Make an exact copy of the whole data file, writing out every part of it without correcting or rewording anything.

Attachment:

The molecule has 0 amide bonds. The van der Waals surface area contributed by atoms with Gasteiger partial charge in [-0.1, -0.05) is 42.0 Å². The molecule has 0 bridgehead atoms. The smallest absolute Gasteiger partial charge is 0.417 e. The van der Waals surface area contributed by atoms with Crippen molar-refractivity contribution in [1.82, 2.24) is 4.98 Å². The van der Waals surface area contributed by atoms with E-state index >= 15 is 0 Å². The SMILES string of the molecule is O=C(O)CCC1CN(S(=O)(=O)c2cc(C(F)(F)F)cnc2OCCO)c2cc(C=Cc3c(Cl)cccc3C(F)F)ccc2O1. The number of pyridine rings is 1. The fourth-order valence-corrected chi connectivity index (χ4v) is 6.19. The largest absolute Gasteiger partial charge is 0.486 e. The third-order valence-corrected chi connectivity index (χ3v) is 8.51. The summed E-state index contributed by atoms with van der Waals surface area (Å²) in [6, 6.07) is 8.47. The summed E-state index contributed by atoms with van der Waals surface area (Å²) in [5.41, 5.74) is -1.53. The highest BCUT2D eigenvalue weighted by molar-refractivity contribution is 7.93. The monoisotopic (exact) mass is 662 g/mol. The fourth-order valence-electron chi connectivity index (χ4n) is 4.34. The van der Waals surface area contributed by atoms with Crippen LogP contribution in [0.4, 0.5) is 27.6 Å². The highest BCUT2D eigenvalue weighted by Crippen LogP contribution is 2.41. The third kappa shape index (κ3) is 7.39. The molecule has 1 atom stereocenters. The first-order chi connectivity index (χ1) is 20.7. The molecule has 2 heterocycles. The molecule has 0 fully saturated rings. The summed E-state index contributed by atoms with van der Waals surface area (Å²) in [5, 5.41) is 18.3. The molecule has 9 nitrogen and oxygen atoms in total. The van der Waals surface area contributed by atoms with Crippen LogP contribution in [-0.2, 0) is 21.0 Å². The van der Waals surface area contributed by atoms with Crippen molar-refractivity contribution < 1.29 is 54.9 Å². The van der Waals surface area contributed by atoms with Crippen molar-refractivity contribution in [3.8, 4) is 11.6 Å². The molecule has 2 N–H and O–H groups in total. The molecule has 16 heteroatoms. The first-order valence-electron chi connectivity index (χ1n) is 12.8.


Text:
The molecule has 0 amide bonds. The van der Waals surface area contributed by atoms with Gasteiger partial charge in [-0.1, -0.05) is 42.0 Å². The molecule has 0 bridgehead atoms. The smallest absolute Gasteiger partial charge is 0.417 e. The van der Waals surface area contributed by atoms with Crippen molar-refractivity contribution in [1.82, 2.24) is 4.98 Å². The van der Waals surface area contributed by atoms with E-state index >= 15 is 0 Å². The SMILES string of the molecule is O=C(O)CCC1CN(S(=O)(=O)c2cc(C(F)(F)F)cnc2OCCO)c2cc(C=Cc3c(Cl)cccc3C(F)F)ccc2O1. The number of pyridine rings is 1. The fourth-order valence-corrected chi connectivity index (χ4v) is 6.19. The largest absolute Gasteiger partial charge is 0.486 e. The third-order valence-corrected chi connectivity index (χ3v) is 8.51. The summed E-state index contributed by atoms with van der Waals surface area (Å²) in [6, 6.07) is 8.47. The summed E-state index contributed by atoms with van der Waals surface area (Å²) in [5.41, 5.74) is -1.53. The highest BCUT2D eigenvalue weighted by molar-refractivity contribution is 7.93. The monoisotopic (exact) mass is 662 g/mol. The fourth-order valence-electron chi connectivity index (χ4n) is 4.34. The van der Waals surface area contributed by atoms with Crippen LogP contribution in [0.4, 0.5) is 27.6 Å². The highest BCUT2D eigenvalue weighted by Crippen LogP contribution is 2.41. The third kappa shape index (κ3) is 7.39. The molecule has 1 atom stereocenters. The first-order chi connectivity index (χ1) is 20.7. The molecule has 2 heterocycles. The molecule has 0 fully saturated rings. The summed E-state index contributed by atoms with van der Waals surface area (Å²) in [5, 5.41) is 18.3. The molecule has 9 nitrogen and oxygen atoms in total. The van der Waals surface area contributed by atoms with Crippen LogP contribution in [-0.2, 0) is 21.0 Å². The van der Waals surface area contributed by atoms with Crippen molar-refractivity contribution < 1.29 is 54.9 Å². The van der Waals surface area contributed by atoms with Crippen molar-refractivity contribution in [3.8, 4) is 11.6 Å². The molecule has 2 N–H and O–H groups in total. The molecule has 16 heteroatoms. The first-order valence-electron chi connectivity index (χ1n) is 12.8.